Tracking Saguaro Cacti

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Saguaro Cacti, you know the classic western cactus that grows up to 50 feet tall and sprouts the arms that you see in classic western movies and roadrunner cartoons are in danger of theft. Saguaro’s are native only to the Sonoran Desert, which limits their native land to Arizona, California, Baja Mexico and Sonora. They take fifty years before they first flower and seventy years before growing their first limb.

Everyone wants a nice 6-7′ Saguaro in their front yard and people don’t want to pay full retail prices, so there is huge black market for thieves who go into the Sonoran Desert and steal Saguaro’s and sell then to nurseries or directly to consumers. A typical 4 – 7′ Saguaro can fetch $1,000 or more on the market which is quite substantial for a plant.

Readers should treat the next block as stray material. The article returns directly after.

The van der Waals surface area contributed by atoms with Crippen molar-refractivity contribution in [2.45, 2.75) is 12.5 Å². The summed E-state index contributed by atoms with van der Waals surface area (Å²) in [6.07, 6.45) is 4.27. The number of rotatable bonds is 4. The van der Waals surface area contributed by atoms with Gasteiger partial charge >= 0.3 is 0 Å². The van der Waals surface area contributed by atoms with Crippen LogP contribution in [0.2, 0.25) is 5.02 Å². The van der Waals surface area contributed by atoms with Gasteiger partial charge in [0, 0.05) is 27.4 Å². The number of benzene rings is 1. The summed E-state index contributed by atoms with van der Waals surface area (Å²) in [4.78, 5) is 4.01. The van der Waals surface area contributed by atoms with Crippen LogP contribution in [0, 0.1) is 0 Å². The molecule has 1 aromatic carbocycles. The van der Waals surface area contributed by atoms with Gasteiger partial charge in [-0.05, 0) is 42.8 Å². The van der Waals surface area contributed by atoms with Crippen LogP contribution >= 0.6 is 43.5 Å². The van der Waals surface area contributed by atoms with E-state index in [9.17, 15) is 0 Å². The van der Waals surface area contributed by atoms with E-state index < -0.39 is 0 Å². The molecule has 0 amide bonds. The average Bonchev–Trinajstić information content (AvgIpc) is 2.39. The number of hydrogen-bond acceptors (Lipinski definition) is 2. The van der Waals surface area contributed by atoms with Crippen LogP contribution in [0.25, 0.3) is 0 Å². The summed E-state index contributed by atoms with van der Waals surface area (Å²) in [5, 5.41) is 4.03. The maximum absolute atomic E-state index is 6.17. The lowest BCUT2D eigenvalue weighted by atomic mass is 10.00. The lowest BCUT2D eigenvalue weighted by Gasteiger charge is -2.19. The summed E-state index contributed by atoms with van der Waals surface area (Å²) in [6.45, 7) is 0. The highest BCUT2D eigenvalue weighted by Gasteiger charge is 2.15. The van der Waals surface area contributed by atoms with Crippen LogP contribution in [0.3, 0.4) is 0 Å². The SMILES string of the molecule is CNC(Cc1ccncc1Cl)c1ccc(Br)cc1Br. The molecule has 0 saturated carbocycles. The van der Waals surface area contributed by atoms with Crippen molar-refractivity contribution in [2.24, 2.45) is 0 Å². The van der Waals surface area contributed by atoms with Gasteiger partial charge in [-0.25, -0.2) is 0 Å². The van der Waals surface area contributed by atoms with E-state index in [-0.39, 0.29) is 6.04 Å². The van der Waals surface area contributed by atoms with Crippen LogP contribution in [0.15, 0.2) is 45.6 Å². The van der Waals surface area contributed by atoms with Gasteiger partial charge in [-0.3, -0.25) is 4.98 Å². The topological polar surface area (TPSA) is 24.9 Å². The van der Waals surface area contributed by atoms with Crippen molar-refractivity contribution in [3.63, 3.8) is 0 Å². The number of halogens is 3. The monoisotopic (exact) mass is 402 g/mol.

In an effort to reduce Saguaro theft the National Parks are implementing a microchip tracking device that is similar to the ID chips put in pet dogs and cats. This chip will be implanted about 1 inch deep in the cactus and can be read with a scanner from about a foot away. This allows officials to walk into nursery’s and scan over Saguaro’s to see if any are stolen property, and when policy or park officials stop trucks with Saguaro’s in the bed, they can quickly run the scanner’s to determine if the Saguaro’s are stolen.

I had no idea there was such a demand and market for these cacti, I mean sure they are everywhere, and sure they are really nice and scenic to look at. Microchip implants for cacti aren’t new in Arizona, there was a similar program implemented in The Lake Mead National Recreation Area which performed the same tracking for Barrel cacti to reduce poaching there as well.

Thought this was an interesting tidbit of information to share with my readers.

-Justin Germino

Updated: October 9, 2008 — 7:49 pm